Matthew once told me—it was shortly after I moved in with him—that he knew I was right for him because we could be together in the same room without the pressure to talk or entertain each other. “I remember the first time you stayed over, how you sat in the living room quietly reading your book while I was working at the desk. I’d never done that before, just be with someone, and it was wonderful.” But by the end of the relationship this same introversion, this same reserve, was a source of discord between us. It was now apathy. “You just sit there absorbed in what you’re reading or writing,” he complained, “absorbed in your own world.” But I don’t blame him.

I watch Yannos from the boat, his body a rich brown Y on the white sand, and I think of the portrait of Nicola in Capri, and the outline of the valet’s body against the white wall. Yannos looks like the kind of man Nicola might have grown into, years after Sargent stopped painting him, and Nicola the young man that Yannos might have been.

Once we’re all back on the boat, Margaret digs into her canvas bag and withdraws a stack of three stainless steel canisters, the kind you see in dim sum parlors. “Just a little something to keep us till dinner,” she says, in her gentle, patrician voice, all Radcliffe and summer breezes. The canisters hold oil-cured olives and cherry tomatoes and chick-pea fritters. She takes out some barley rusks and dips them in the sea to soften, and then tops them with the tangy local farmer cheese.

“Manolis?” Telis asks and Margaret nods. They all know, except me, the new arrival, where to get the best cheese, as they do the location of coves like this and the etiquette of boating parties. I wish I had thought to bring something, too. I tell myself I will treat the others to coffee when we get back to port in the afternoon.

I put my shirt on. Although it hasn’t yet brought me the kind of luck Nina was thinking of when she gave it to me, I am lucky to have met Yannos. I know, however, I will disappoint him in his project to change me. He will know how very fond I am of him and how much I enjoy being with him. I will slowly share my stories and then my dreams and fears with him. But my reserve and need for solitude will not change. It is part of who I am, as much as Madame Gautreau’s ambition and unpaintable beauty, and Nicola’s — and Yannos’ — sensuality are a part of them. It is how I would be painted.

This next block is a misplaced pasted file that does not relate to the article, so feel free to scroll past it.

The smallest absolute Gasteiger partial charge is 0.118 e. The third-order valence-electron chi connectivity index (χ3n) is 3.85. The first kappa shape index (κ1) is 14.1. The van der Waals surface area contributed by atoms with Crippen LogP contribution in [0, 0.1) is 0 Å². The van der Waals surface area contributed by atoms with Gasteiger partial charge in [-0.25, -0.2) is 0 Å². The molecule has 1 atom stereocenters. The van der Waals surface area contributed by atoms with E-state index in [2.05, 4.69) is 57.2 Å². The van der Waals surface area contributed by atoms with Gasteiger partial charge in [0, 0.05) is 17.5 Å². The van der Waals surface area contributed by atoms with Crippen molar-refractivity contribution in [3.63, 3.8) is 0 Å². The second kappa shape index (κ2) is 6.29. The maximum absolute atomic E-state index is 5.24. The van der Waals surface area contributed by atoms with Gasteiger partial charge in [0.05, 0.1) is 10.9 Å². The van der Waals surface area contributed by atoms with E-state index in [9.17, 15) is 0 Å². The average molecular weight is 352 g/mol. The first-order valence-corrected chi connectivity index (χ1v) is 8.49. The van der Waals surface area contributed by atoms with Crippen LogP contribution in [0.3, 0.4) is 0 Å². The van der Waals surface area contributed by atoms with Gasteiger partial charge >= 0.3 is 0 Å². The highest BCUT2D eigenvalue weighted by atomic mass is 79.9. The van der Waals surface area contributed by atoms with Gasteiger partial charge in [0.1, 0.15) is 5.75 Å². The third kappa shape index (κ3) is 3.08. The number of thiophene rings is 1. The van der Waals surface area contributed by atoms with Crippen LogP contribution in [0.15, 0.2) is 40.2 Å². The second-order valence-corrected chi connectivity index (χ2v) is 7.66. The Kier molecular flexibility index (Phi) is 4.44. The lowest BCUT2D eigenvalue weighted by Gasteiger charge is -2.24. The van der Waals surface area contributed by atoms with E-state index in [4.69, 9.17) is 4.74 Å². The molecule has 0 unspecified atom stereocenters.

As we eat our simple lunch, a meal not all that different from what the two young lovers might have had during their stay in Capri, I ask Margaret if she knows what happened to Nicola. He would have been in his late 40’s when he left Sargent’s service. A pension, perhaps, and a cottage where Sargent would come and visit?

“Oh, nothing like that,” she says. “Sargent dismissed him. Some brawl he got into with another servant at a hotel they were staying at.”

I’m disappointed by this ending, the way it turns Nicola back into the valet. But then I think, no one really knows what went on in the hotel. There’s room for another story.

-/-

Image: Young Man in Reverie, John Singer Sargent, 1876

Discussion

4 responses to ‘Flesh Tones

  1. I started to research this because my great great aunt Sally worked as Singer Sargent’s housekeeper in Chelsea and was married to Nicola D’Inverno. They had no children and I know nothing about their relationship – except that, as godmother to many of her sister’s children (including my grandmother) she chose many of their names, calling one boy Nicola after her husband. The row you refer to took place in America and ND’I never returned to Sally or to England but set up in business as a photographer. He had had a studio in the Chelsea house – possibly to take reference shots for the photographer? – we have a splendid photo of Aunt Sally. When JSS died, N’I sold an interview to a Boston evening newspaper. His memories of JSS as an open-handed employer who paid for his gym membership and shelled out to cover his gambling debts offer a small insight.